The Knife are Swedish brother-and-sister-duo Olof Dreijer and Karin Dreijer Andersson. They’ve been making music together since the late 90s, releasing their eponymous debut in 2001 and the follow up Deep Cuts in 2004, while building up a significant following in Europe with their catchy, although unexceptional, synthpop. Their latest album Silent Shout is a significant step forward, with the siblings developing a darker, more unique sound.
The core of this sound is Karin’s voice, which has been stretched, slowed, bent, chopped and filtered, to often sinister effect, particularly when layered over equally strange soundscapes. Electronic music is typically described as cold and mechanical, but rarely is it said to be sickly. The music on Silent Shout often sounds damaged – the notes imperfect, the arpeggios and melodies a little out.
The title track opens the album and immediately sets a disquieting mood. Metallic voices describe nightmare imagery over a maddeningly squiggly synth and a single pulsating note. This note is the song’s only constant, as other sounds dance around it, move to the fore, or disappear into the background.
The following track, Neverland, is more upbeat, but similarly built around a simple theme. A wobbly little melody fades in and out around rat-a-tat percussion, over which Karin’s (almost) untreated vocals tell of ‘a fancy man’ and ‘money that burns in my hand’. Like most of the lyrics on Silent Shout they are far from straightforward, but the general feeling is one of disease and dysfunction.
The Captain begins with a long instrumental section. Single notes float and echo, merge with a deeper, more ominous sound – percussion fades in, and finally a chorus of creepy robotic-chipmunk voices.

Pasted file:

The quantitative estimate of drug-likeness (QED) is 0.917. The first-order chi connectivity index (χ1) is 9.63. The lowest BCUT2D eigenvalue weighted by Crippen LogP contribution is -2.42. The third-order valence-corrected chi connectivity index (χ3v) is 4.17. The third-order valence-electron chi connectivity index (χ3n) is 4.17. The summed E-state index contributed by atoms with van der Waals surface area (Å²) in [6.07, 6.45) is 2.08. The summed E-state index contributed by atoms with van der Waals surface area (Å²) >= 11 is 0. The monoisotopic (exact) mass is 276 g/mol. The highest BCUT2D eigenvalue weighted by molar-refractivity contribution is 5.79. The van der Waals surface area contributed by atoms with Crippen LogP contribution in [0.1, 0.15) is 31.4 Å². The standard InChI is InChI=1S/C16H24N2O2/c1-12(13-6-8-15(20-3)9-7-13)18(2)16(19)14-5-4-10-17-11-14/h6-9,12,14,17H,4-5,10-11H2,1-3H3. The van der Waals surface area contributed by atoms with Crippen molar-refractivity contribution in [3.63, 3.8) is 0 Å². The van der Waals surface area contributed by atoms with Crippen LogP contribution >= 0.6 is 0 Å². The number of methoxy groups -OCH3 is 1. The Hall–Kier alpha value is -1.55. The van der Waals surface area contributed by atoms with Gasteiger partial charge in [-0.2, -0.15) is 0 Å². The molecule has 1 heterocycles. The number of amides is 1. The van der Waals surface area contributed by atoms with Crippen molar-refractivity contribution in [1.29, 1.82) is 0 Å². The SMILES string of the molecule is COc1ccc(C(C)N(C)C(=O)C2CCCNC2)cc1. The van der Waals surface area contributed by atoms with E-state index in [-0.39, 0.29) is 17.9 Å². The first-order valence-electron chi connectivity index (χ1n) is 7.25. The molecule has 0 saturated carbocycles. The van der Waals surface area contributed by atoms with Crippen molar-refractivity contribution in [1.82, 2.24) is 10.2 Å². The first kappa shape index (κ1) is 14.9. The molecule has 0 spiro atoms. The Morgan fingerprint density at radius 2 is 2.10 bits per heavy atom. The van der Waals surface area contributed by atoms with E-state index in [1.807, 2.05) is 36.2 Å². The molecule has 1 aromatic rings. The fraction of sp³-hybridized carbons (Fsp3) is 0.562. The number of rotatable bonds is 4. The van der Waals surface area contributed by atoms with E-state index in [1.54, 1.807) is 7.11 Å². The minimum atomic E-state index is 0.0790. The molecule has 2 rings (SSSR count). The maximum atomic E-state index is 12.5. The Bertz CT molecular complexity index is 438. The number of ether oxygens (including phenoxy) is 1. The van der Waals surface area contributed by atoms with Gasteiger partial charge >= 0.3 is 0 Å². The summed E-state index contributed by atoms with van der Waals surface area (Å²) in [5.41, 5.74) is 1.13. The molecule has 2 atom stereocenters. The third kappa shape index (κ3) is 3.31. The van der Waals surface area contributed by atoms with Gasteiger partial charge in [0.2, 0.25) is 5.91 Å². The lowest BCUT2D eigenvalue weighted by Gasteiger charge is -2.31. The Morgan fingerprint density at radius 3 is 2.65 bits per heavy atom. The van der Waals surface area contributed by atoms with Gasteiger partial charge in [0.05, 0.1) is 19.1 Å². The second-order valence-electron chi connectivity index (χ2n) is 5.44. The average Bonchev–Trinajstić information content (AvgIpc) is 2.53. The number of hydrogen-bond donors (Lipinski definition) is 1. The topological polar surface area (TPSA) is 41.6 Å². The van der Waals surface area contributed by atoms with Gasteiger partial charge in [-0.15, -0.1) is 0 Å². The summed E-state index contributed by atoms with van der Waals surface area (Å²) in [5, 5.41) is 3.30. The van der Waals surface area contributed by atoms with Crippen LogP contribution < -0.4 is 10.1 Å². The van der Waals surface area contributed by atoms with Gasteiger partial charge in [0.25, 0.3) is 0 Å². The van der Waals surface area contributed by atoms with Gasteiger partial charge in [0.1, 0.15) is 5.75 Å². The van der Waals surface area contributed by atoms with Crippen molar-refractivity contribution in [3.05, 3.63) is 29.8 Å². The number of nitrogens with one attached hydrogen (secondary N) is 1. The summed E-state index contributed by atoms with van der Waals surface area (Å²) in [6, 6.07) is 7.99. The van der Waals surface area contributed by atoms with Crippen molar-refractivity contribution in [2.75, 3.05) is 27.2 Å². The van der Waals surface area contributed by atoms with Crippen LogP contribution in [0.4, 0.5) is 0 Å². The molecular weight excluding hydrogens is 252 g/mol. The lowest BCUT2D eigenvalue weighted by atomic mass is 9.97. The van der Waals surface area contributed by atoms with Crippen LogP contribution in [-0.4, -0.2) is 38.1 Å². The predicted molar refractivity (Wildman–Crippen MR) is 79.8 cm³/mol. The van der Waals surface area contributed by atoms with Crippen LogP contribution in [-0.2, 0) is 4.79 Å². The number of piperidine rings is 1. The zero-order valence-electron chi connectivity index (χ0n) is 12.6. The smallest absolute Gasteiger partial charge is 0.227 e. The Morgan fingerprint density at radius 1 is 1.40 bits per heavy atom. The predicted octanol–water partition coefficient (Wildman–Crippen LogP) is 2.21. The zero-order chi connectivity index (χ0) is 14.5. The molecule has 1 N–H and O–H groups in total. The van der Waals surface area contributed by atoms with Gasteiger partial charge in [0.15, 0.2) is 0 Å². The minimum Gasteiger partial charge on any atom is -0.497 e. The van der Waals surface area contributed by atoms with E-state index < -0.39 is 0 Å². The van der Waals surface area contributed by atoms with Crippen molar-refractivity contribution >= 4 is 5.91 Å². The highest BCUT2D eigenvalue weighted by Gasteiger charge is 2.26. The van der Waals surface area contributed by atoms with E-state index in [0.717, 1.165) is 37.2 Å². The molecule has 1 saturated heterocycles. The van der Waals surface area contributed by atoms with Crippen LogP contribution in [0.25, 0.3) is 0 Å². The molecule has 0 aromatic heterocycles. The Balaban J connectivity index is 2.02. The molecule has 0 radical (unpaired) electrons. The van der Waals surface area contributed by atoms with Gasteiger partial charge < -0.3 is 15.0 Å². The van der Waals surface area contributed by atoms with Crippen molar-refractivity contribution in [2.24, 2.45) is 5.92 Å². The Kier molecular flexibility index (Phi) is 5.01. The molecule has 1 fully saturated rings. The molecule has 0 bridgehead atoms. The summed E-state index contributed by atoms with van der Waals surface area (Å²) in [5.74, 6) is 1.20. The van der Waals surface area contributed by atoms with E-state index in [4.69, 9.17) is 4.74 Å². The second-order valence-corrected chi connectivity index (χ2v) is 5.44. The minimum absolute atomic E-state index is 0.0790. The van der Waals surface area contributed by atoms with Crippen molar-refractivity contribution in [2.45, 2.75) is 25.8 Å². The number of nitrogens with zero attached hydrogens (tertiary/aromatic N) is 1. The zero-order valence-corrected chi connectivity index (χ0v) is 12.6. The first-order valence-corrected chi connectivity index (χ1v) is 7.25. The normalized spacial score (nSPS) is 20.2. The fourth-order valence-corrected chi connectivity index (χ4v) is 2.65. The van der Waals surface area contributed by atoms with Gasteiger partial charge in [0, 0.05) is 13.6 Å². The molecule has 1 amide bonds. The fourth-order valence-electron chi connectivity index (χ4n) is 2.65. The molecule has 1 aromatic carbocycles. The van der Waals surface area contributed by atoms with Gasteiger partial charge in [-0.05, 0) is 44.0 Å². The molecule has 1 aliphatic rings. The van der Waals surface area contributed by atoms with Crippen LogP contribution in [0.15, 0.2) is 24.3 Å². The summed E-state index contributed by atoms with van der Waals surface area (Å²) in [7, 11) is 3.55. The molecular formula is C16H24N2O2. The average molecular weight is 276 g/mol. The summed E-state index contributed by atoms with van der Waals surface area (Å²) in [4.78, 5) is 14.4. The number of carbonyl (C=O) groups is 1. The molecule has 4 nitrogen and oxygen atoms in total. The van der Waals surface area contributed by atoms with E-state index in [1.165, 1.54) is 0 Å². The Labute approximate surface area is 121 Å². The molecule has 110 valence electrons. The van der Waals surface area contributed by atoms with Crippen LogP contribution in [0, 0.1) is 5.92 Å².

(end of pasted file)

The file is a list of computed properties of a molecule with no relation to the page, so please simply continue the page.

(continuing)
The current single, We Share Our Mother’s Health, is a highlight. Sickly synths blink and bob over a driving dancebeat accompanied by a series of vocal melodies, the third of which finds Karin’s voice transformed into a weird baritone. The final section of the song has all three melodies coming together in some sort of bizarre robotic chant.
In Na Na Na – a kind of futuristic nursery rhyme (or anti-lullaby) – the voice and the electronics blend as one:
I’ve got soul in my bones
Got a home, a dog and a man to call my own
I’ve got my period
To take care of
And to collect in blue tampons
Invention takes a break towards the middle of the album, although, after all the weirdness it comes as a relief.
Marble House is a kind of torch song – glacial and very European, while Like A Pen is a dance tune about body image – adorned with tinny synths and tapdancing beats. The meandering From Off To On completes a trio of agreeable, yet unremarkable songs.
Silent Shout finishes strongly, however, with the last three songs among the best on the album.
Forest Families describes a family in hiding:
They said we have a communist in the family
I had to wear a mask
Over bubbling electronics Karin pleads: I just want your music tonight
One Hit is possibly the strangest song on the album. A stomping dance track (it’s been described elsewhere as ‘goblin glam’) that ‘celebrates’ masculinity, Karin’s voice warped to sound like a chorus of demonic football players.
The narrator of the haunting final track, Still Light, sings from her hospital bed over weeping string synths:
Now where is everybody?
Is it still light outside?
Given the album’s preoccupation with the damaged and diseased, and its unhealthy sound palette, it’s an appropriate place for the album to end.
Silent Shout is not a ‘happy’ record and it’s not always a pleasure to listen to, but The Knife have successfully created their own unique sound world, with its own languages, landscapes and characters. Many artists have such an aim, but few achieve it with such style and originality.